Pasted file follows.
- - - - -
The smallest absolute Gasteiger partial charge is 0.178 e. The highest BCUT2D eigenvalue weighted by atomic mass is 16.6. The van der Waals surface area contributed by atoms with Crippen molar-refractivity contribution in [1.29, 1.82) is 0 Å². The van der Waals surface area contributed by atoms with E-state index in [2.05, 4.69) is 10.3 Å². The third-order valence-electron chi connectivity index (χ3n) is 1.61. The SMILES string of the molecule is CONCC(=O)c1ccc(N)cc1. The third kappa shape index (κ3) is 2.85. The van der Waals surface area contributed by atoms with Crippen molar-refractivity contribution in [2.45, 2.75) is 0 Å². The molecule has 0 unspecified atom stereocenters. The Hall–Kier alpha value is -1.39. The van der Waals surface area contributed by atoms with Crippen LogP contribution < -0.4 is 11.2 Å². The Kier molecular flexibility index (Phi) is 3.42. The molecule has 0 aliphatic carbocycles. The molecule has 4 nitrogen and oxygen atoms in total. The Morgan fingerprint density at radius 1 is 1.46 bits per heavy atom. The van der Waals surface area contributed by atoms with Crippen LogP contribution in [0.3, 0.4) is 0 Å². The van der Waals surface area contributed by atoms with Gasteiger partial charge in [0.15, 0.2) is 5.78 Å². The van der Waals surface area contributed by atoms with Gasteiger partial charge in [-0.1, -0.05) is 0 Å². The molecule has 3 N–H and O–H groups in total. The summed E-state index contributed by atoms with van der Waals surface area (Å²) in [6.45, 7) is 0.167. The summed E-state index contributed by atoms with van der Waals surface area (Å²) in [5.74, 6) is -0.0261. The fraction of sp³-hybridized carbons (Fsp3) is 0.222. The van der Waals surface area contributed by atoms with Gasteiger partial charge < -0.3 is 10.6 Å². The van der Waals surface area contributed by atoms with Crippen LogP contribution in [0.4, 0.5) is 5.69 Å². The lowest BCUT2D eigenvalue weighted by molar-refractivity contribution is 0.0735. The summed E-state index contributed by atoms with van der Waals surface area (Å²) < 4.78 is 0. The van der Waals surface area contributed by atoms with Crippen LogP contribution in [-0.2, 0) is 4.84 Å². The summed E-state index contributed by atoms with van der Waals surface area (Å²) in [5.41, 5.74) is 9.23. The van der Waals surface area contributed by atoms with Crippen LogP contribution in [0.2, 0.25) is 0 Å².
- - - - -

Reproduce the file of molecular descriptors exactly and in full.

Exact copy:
The smallest absolute Gasteiger partial charge is 0.178 e. The highest BCUT2D eigenvalue weighted by atomic mass is 16.6. The van der Waals surface area contributed by atoms with Crippen molar-refractivity contribution in [1.29, 1.82) is 0 Å². The van der Waals surface area contributed by atoms with E-state index in [2.05, 4.69) is 10.3 Å². The third-order valence-electron chi connectivity index (χ3n) is 1.61. The SMILES string of the molecule is CONCC(=O)c1ccc(N)cc1. The third kappa shape index (κ3) is 2.85. The van der Waals surface area contributed by atoms with Crippen molar-refractivity contribution in [2.45, 2.75) is 0 Å². The molecule has 0 unspecified atom stereocenters. The Hall–Kier alpha value is -1.39. The van der Waals surface area contributed by atoms with Crippen LogP contribution < -0.4 is 11.2 Å². The Kier molecular flexibility index (Phi) is 3.42. The molecule has 0 aliphatic carbocycles. The molecule has 4 nitrogen and oxygen atoms in total. The Morgan fingerprint density at radius 1 is 1.46 bits per heavy atom. The van der Waals surface area contributed by atoms with Crippen LogP contribution in [0.3, 0.4) is 0 Å². The van der Waals surface area contributed by atoms with Gasteiger partial charge in [0.15, 0.2) is 5.78 Å². The van der Waals surface area contributed by atoms with Gasteiger partial charge in [-0.1, -0.05) is 0 Å². The molecule has 3 N–H and O–H groups in total. The summed E-state index contributed by atoms with van der Waals surface area (Å²) in [6.45, 7) is 0.167. The summed E-state index contributed by atoms with van der Waals surface area (Å²) in [5.74, 6) is -0.0261. The fraction of sp³-hybridized carbons (Fsp3) is 0.222. The van der Waals surface area contributed by atoms with Gasteiger partial charge < -0.3 is 10.6 Å². The van der Waals surface area contributed by atoms with Crippen LogP contribution in [0.4, 0.5) is 5.69 Å². The lowest BCUT2D eigenvalue weighted by molar-refractivity contribution is 0.0735. The summed E-state index contributed by atoms with van der Waals surface area (Å²) < 4.78 is 0. The van der Waals surface area contributed by atoms with Crippen LogP contribution in [-0.2, 0) is 4.84 Å². The summed E-state index contributed by atoms with van der Waals surface area (Å²) in [5.41, 5.74) is 9.23. The van der Waals surface area contributed by atoms with Crippen LogP contribution in [0.2, 0.25) is 0 Å².